The value of investments with very high levels of volatility tends to be dependent on overall market confidence, and sentiment towards riskier assets can be weak during periods of economic uncertainty. In periods when market confidence is lower, investments displaying lower levels of volatility may be less likely to experience poor performance.

When we construct investment portfolios, volatility is a key component we consider when determining which assets are included in the portfolio, and the percentage of the portfolio that is allocated to that position. As each investment has its own volatility measure, when these are combined within a portfolio of different assets, an overall portfolio risk can be determined. The portfolio volatility measure can then be compared to the volatility displayed by similar portfolios, or to recognised benchmarks, to determine whether the strategy is of lower or higher volatility than its peers.


Review your risk adjusted return

Risk is always a key component of our research and analysis when we assess investments, and as explored above, risk can come in many guises, all of which need to be considered. We use advanced technical tools to review volatility and standard deviations of investments with the aim of achieving returns that are commensurate with the level of risk being taken. We often come across investment portfolios managed by other fund managers that carry substantial levels of volatility and risk, that the investor is unwittingly exposed to. 


If you are concerned about risk levels within your portfolio, then please get in touch with one of our experienced advisers here.


The value of investments and the income they produce can fall as well as rise. You may get back less than you invested. Past performance is not a reliable indicator of future performance. Investing in stocks and shares should be regarded as a long term investment and should fit in with your overall attitude to risk and your financial circumstances.

Graphic of person on a ladder with a telescope looking over at 2022

2022 – the story so far and outlook ahead

By | Investments

Inflation is the key

Following a very positive year in 2021, investment markets have faced significant challenges over the first six months of this year. Inflationary pressure, that was starting to build following the emergency monetary policies employed by Central Banks at the start of the pandemic, has rapidly increased due to higher energy costs, and increases in the price of food and oil. Much of this is due to the Russian invasion of Ukraine, and the combined impact of sanctions on Russian supplies of energy and lack of exports from Ukraine. Further pressure has been exerted by supply chains, which were damaged by the pandemic, failing to keep up with increased demand, and further lockdowns in China, which have exacerbated the supply side constraints.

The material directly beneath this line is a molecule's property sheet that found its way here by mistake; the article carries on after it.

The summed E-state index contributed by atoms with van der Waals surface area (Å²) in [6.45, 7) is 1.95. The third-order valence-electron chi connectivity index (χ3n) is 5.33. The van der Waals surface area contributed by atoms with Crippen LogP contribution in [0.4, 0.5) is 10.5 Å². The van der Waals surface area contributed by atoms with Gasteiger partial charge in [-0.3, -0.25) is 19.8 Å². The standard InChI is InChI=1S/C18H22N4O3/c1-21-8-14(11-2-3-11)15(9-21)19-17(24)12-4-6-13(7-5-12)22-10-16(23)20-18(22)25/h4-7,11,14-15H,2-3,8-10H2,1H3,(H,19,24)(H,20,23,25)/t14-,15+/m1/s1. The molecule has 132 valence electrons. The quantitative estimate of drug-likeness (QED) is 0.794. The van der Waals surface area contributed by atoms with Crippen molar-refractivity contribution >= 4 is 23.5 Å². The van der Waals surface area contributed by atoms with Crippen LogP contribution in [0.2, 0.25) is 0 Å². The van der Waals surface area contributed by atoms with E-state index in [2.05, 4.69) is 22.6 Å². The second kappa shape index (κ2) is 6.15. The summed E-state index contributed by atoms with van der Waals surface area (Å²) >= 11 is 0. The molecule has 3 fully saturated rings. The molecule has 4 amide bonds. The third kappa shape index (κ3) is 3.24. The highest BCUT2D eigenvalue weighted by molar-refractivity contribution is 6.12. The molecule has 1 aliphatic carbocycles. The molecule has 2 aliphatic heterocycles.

To combat higher inflation, central banks in the US and UK have increased interest rates over the course of the year. It is the job of Central Banks to try and navigate a course that reduces inflation (the anticipated consequence of the base rate increases) whilst avoiding recession, which may well arise as consumer confidence falters amidst the higher costs of living. Global economic growth was strong in the second half of last year as economies emerged from the pandemic; however growth is slowing in many Western economies once again, with recession a real possibility in the UK, US and Eurozone.

The latest round of base rate increases saw the Federal Reserve increase rates by 0.75% and the Bank of England by 0.25%. Since December 2021, the Federal Reserve has now increased rates by 1.5% and the Bank of England by 1.15%, and further substantive rate increases are anticipated over coming months.


Bear Market in Equities

Global Equities markets have struggled amidst the higher inflation and slower growth. US markets have already moved into correction territory, with falls in the S&P500 and Nasdaq of over 20%. Despite the market reaction, corporate earnings have continued to hold up well in many sectors, and companies with strong balance sheets and cash flow should be able to navigate through these conditions effectively.

Bond markets have not provided a safe haven, with yields increasing over recent months in anticipation of higher interest rates and persistent inflation. Bond markets have now, in our opinion, priced in much of the expected monetary policy decisions, and now offer investors much better value than they did at the start of the year.